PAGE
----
Distance: The farther the load has to be moved, the greater the risk of injury.

Duration (TIME): Where the job involves repetitive movements, reducing the time spent on handling will help to ensure the movements are not causing unnecessary strain.

Forces Applied: Forces should be applied smoothly, evenly and close to the body. Forces exerted should be well within the capacity of the person, and the person should maintain proper posture.

Nature of the Load: Loads that are compact, stable, easy to grip, and capable of being held close to the body are much easier to handle.

Terrain: Rough ground, steep slopes, slippery and uneven floors, stairs and cluttered floors make moving a load awkward and increase the chance for injury.

Environment (Climate & Lighting): If it is too hot, too humid, too cold or the lighting is inadequate, the capacity to work safely is reduced.

Condition of the Workplace: Safe and comfortable working conditions, with adequate space to perform the task, and tools and equipment that are well-maintained, make their job safer.

Age/Gender: Young and old workers alike may be at an increased risk of injury from manual materials handling activities. Ensure abilities of employees are in line with functional job requirements.

Training: Proper training for the specific task is vital to reduce injury.

Team Lifting: If one person cannot lift or move a heavy, large or awkward object safely, organize a team lift. Team lifting reduces the risk of injury, reduces fatigue and makes the task much easier.

Raise/Lower Shelves: The best zone for lifting is between your shoulders and your waist. *Put heavier objects on shelves at waist level, lighter objects on lower or higher shelves.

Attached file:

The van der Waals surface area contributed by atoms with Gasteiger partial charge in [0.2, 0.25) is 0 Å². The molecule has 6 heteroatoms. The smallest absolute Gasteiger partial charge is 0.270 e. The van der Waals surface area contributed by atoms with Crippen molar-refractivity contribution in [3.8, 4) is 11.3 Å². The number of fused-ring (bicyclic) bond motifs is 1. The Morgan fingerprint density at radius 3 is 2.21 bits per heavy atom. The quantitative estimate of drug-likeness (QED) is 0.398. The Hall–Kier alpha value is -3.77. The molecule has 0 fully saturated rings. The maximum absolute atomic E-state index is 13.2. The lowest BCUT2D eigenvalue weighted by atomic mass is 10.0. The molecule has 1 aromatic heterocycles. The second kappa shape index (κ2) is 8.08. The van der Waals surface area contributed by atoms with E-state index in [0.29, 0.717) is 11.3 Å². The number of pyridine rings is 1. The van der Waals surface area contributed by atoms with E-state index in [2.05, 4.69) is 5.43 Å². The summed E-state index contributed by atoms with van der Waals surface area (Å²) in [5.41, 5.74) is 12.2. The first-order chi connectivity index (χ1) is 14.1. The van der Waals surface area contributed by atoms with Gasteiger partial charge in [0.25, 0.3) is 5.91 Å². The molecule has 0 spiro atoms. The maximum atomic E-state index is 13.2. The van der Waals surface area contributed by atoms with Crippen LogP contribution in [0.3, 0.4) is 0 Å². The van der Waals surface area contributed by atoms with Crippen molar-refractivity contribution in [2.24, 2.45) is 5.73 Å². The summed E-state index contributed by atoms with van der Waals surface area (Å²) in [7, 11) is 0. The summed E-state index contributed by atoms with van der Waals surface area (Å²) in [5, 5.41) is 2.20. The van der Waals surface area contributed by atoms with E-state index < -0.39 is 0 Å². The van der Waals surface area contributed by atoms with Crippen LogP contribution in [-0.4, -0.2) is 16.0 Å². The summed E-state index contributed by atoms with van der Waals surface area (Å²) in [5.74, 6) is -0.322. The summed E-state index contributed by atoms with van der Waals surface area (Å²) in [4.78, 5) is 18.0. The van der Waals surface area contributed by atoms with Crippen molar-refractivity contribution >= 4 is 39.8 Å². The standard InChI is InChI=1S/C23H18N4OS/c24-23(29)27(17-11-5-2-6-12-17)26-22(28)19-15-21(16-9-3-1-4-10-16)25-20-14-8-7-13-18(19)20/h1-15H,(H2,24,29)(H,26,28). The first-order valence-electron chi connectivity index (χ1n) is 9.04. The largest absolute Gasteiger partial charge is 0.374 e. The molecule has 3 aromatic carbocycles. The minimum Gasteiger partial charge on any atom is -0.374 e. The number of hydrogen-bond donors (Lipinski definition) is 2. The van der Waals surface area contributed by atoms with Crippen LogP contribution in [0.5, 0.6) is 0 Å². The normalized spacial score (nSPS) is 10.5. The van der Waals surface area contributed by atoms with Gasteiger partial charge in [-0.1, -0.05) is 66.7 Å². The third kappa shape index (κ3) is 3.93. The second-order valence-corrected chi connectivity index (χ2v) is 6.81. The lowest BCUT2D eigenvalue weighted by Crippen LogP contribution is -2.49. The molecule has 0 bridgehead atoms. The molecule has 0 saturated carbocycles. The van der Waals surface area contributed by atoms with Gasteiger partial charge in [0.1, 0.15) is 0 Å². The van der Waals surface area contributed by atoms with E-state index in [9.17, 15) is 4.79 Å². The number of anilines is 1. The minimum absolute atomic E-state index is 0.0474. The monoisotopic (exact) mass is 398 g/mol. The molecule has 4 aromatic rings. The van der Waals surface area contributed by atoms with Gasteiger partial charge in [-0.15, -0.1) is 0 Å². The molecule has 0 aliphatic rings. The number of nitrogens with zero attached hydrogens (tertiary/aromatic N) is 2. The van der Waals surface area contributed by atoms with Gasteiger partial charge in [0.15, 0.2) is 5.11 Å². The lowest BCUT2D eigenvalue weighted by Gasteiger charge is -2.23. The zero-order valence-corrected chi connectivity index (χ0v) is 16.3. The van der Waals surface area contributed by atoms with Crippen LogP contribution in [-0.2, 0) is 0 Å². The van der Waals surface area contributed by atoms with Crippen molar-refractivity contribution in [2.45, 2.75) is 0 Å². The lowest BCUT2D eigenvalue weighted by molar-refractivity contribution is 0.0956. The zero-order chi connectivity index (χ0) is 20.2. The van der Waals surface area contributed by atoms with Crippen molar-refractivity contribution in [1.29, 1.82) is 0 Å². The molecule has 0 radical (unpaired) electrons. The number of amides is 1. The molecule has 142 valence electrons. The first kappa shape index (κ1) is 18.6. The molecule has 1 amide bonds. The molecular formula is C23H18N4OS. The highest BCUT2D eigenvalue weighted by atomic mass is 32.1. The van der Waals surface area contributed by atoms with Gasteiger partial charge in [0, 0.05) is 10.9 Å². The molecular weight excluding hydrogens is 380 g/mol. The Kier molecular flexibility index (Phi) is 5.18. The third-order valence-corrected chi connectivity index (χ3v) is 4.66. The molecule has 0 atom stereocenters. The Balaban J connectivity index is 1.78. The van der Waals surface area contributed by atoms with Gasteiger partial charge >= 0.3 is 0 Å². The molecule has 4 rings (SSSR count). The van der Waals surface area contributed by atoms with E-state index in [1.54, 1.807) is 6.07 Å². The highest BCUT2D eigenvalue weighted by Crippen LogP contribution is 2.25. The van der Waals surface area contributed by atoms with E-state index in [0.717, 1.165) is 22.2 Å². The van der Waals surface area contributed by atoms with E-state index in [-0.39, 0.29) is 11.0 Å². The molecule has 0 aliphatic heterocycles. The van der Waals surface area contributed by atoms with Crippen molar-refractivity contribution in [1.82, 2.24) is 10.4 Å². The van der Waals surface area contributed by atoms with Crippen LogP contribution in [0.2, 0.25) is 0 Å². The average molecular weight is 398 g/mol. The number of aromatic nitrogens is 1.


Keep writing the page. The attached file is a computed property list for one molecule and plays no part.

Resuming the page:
Avoid Lifting from the Floor: Lifting from the floor can greatly increase your risk of injury for two reasons. Firstly, it is difficult to bring objects close to your body when picking them up from the floor, especially large objects where your knees can get in the way. Secondly, your low back must now support the weights of your upper body as you lean forward, in addition to supporting the weight of the item you are lifting. Lifting the same 20lbs from the floor more than doubles the amount of force on your low back when compared with lifting is from waist height. Even a one pound object lifted from the floor increases you risk of injury if you use a bent over posture.

Get Help When You Need It: Don’t try to lift heavy or awkward loads on your own. Even though the muscles in your upper body may be strong enough to handle the load, the muscles, ligaments and disks in your lower back may be injured because of the additional forces they have to withstand. Get help from a co-worker, and whenever possible, use a cart, hand truck or other mechanical device to move the load for you.

This content was written by Fit2WRK who has partnered with PT and Me to give a comprehensive look into the services physical and occupational therapists provide. For more information on Fit2WRK click here.